Last Supper, a grand complication in art

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One of Milan’s claims to fame is that it is the only city in which you can give the name of a painting to a taxi driver, and he’ll know exactly where to take you. The Last Supper caused a revolution in painting when it was first unveiled in 1499, and it has contined to exert its power over artists right up until today, notwithstanding the fact that it has suffered the passage of time more most pieces of art. Visitors should be warned that the visit does not include multi-media presentations or explanations, and at best a guide with limited grasp of English who provides a summary overview of the scene that Leonardo depicted. Here is my version.

What is luxury? Certainly, luxury has a lot in common with rarity, and while the world’s finest mechanical watches may be made in editions limited to a thousand, a hundred, thirty pieces, a work of art is absolutely unique and so acquires value in the eyes of collectors. Damian Hirst’s diamond-encrusted skull titled “For the love of God” cost £14 million to make and was put on sale at £50 million, but even more remarkable in terms of acquired value was the Codex Leicester, or Codex Hammer, thirty-three drawings by Leonardo da Vinci which were bought by Bill Gates in 1994 for $30 million.

So, if luxury has something in common with rarity, then the original DaVinci Last Supper enables everyone to experience the ultimate luxury in art, because this work is absolutely unique, and will never be moved to another museum for a temporary exhibition. It is indissolubly tied to the walls of the room in which it was painted, the refectory of a Dominican monastery in central Milan. Santa Maria delle Grazie.

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It is common knowledge that this Renaissance Last Supper is in a bad state, but it is in better condition now than it has been for almost five hundred years. Leonardo painted it from 1494 to 1498, and his finished work sent shock waves through the Italian Renaissance. But just a few decades after it had been finished, it began to deteriorate. Often, people think that this was caused by an experimental technique invented by the artist that went wrong, but this is not actually the case.

In the German city of Erfurt, the Catholic cathedral has a large fresco depicting Saint Christopher, in excellent condition, recorded as having been painted “à l’huile sur le mur préparé au moyen d’une couche d’huile et d’une couche de blanc de plomb”. This corresponds to the preparation of the wall on which the Last Supper was painted, a very fine plaster mixed with an oily substance, possibly wax, and then coated with a layer of white lead. The technique therefore was not an invention by Leonardo, but a method that had been described previously, in particular, by Cennino Cennini in the 14th century. In fact, according to Cennini, the traditional fresco painting technique, using pigments direct on wet plaster, was the safest, but had the disadvantage of restricting the range of colours that could be used. Cennini in fact recommented the use of pittura a secco, namely painting onto dry plaster, for the final touches alone. Leonardo had evidently heard about the techniques used in northern Europe, and decided to use the oil-based technique for his fresco. This was also important for his desire to work slowly on the painting, giving him sufficient time to develop the gradual shading or chiaroscuro that was essential in his style.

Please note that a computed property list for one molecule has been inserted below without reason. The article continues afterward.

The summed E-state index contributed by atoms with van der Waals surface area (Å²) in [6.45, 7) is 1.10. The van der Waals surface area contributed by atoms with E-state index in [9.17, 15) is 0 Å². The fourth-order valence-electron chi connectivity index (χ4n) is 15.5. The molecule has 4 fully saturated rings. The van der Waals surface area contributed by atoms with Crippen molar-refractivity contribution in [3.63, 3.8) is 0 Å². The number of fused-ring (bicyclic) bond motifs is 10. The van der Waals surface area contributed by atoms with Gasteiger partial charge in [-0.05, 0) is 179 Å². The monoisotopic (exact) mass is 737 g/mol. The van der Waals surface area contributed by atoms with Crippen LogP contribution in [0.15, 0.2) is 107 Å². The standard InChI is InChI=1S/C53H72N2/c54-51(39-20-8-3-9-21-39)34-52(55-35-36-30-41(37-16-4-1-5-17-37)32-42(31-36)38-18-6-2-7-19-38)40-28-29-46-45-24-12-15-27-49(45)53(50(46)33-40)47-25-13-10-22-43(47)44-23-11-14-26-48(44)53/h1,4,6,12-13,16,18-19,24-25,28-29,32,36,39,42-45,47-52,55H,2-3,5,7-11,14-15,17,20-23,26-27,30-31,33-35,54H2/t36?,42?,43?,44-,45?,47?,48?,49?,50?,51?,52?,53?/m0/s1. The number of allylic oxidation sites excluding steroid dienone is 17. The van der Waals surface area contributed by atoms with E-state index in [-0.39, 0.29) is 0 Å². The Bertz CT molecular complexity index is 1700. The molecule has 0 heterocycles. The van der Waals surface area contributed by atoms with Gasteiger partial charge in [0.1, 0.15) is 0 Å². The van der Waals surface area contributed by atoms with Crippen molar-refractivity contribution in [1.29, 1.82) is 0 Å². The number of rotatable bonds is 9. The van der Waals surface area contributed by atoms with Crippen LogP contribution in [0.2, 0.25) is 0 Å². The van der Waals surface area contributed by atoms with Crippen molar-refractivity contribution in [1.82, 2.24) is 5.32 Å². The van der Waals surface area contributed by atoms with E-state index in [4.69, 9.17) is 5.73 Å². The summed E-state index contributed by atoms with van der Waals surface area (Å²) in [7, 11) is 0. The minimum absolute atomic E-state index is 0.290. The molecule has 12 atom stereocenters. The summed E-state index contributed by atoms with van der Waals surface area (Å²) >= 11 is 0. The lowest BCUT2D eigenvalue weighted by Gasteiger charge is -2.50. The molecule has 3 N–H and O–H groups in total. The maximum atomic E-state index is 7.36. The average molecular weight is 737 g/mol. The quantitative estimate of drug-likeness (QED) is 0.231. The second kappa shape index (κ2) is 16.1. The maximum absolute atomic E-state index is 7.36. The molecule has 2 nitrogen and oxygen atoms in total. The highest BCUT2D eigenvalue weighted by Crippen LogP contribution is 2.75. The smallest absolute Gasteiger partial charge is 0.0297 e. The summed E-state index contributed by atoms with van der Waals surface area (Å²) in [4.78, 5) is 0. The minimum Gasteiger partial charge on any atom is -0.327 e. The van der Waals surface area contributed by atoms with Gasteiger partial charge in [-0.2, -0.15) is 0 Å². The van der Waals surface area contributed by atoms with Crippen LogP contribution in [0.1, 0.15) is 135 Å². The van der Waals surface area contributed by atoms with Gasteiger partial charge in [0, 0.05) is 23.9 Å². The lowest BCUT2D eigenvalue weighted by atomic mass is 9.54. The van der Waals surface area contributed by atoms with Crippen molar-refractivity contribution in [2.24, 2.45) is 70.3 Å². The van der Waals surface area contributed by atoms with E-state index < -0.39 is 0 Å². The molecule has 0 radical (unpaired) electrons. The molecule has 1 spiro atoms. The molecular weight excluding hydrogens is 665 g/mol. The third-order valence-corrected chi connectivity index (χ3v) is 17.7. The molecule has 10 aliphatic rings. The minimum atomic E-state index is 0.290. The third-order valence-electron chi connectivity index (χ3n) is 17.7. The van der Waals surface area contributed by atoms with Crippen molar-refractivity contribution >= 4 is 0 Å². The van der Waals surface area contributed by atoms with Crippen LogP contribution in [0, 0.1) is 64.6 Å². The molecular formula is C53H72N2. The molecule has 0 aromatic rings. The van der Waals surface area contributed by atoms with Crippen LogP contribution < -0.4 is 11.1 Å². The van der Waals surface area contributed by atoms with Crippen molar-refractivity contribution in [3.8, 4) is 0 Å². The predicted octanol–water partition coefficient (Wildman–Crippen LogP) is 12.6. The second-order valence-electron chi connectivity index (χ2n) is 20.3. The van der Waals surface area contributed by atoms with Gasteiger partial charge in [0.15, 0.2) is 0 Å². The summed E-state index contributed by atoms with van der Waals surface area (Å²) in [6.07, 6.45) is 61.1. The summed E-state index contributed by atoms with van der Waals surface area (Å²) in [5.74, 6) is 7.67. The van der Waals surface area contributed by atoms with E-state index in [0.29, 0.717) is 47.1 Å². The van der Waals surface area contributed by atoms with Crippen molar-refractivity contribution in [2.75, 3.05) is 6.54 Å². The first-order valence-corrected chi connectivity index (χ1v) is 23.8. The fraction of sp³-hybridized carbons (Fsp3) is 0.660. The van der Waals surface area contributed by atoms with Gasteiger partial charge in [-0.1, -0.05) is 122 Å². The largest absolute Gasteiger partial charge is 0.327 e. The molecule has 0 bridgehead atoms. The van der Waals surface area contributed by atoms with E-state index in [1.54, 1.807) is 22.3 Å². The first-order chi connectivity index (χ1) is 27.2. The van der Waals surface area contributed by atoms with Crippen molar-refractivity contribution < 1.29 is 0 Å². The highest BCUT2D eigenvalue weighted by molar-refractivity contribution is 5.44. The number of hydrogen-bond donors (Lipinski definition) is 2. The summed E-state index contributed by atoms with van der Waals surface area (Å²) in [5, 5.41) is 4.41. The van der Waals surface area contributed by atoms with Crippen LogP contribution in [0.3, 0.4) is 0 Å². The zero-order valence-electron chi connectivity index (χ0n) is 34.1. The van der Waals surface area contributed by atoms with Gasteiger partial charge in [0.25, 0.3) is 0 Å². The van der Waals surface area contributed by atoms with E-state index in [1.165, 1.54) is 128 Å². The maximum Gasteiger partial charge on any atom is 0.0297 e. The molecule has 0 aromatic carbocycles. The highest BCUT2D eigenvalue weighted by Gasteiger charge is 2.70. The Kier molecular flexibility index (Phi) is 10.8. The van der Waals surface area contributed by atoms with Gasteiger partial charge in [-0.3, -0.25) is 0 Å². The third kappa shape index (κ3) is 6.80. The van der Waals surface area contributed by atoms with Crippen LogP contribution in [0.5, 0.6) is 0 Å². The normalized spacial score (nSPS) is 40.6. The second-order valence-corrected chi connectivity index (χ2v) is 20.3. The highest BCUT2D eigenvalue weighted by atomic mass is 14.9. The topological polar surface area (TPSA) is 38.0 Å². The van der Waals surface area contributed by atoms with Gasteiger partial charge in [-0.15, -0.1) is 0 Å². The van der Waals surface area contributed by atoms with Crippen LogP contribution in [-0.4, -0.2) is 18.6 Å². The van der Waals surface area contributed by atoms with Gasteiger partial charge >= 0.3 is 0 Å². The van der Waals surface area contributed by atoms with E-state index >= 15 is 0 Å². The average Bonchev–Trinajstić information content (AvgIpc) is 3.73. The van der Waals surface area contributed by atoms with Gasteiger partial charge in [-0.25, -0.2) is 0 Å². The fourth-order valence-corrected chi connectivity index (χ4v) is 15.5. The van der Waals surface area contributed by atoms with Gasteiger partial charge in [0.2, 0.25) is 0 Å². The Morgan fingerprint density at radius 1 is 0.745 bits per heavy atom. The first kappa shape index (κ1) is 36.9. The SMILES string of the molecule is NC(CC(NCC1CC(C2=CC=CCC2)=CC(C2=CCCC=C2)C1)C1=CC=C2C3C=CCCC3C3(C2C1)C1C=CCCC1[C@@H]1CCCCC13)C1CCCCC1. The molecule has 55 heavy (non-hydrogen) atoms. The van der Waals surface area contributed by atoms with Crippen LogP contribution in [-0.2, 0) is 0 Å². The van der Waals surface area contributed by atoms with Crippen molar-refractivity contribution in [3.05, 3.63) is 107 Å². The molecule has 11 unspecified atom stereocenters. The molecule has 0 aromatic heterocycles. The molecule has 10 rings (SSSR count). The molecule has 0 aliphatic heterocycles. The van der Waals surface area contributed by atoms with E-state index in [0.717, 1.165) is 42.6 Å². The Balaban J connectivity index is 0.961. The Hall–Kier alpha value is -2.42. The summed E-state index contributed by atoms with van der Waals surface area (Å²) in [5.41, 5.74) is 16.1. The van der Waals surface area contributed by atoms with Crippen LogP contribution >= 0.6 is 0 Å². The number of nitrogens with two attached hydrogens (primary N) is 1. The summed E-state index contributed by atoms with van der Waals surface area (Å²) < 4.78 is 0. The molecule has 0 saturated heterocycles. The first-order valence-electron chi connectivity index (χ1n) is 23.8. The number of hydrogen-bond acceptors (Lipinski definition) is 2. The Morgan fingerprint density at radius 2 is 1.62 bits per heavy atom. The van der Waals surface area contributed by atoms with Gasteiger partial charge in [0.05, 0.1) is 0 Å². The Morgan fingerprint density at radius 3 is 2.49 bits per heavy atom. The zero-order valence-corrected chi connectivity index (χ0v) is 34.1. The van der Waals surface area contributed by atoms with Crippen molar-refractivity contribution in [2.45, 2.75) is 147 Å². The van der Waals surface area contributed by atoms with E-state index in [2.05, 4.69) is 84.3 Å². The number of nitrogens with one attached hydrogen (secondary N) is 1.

Unfortunately, the wall was subject to rising damp, and the situation was made worse by the fact that on the other side of the wall were the kitchens, where the food eaten by the monks in the refectory was prepared. In the years following the completion of the work, the moisture in the wall repelled the oily ground, and it began to crack, fragmenting the painted surface. In many areas, the individual pieces of plaster between the cracks took on a concave shape, like a series of tiny shells, within which dirt accumulated. During the innumerable restoration operations that have been performed over the centuries, the painting was scraped with spatulas and metal brushes in an attempt to force the plaster back into shape, but this just damaged the edges of the individual concave chips, exposing the lead white ground. Layers of resin and glue were painted over it in an attempt to stabilize the layer of pigment. On several occasions, painters were actually summoned to bring the work back to its original glory by painting over it. By 1969, many scholars believed that there was nothing at all left of Leonardo’s original work, but just accumulated dirt and the paint added during successive repainting operations.

Only in 1977 did the first trial areas of cleaning demonstrate that it was possible to remove the extraneous layers and reach Leonardo’s original pigment. And this is what was done in the operation that lasted from 1978 to 1999.

Another event in the history of this painting shows that its survival up until today is something of a miracle. In August 1943, the refectory received a direct hit from a bomb dropped in one of the three air-raids planned to accelerate the Kingdom of Italy’s Armistice (signed on 3rd September). The blast completely destroyed the roof and one of the long walls of the refectory. The two end walls – one with the Last Supper, the other with Montorfano’s Crucifixion – survived, and the paintings remained intact because they had been protected by a wall of sandbags from floor to ceiling.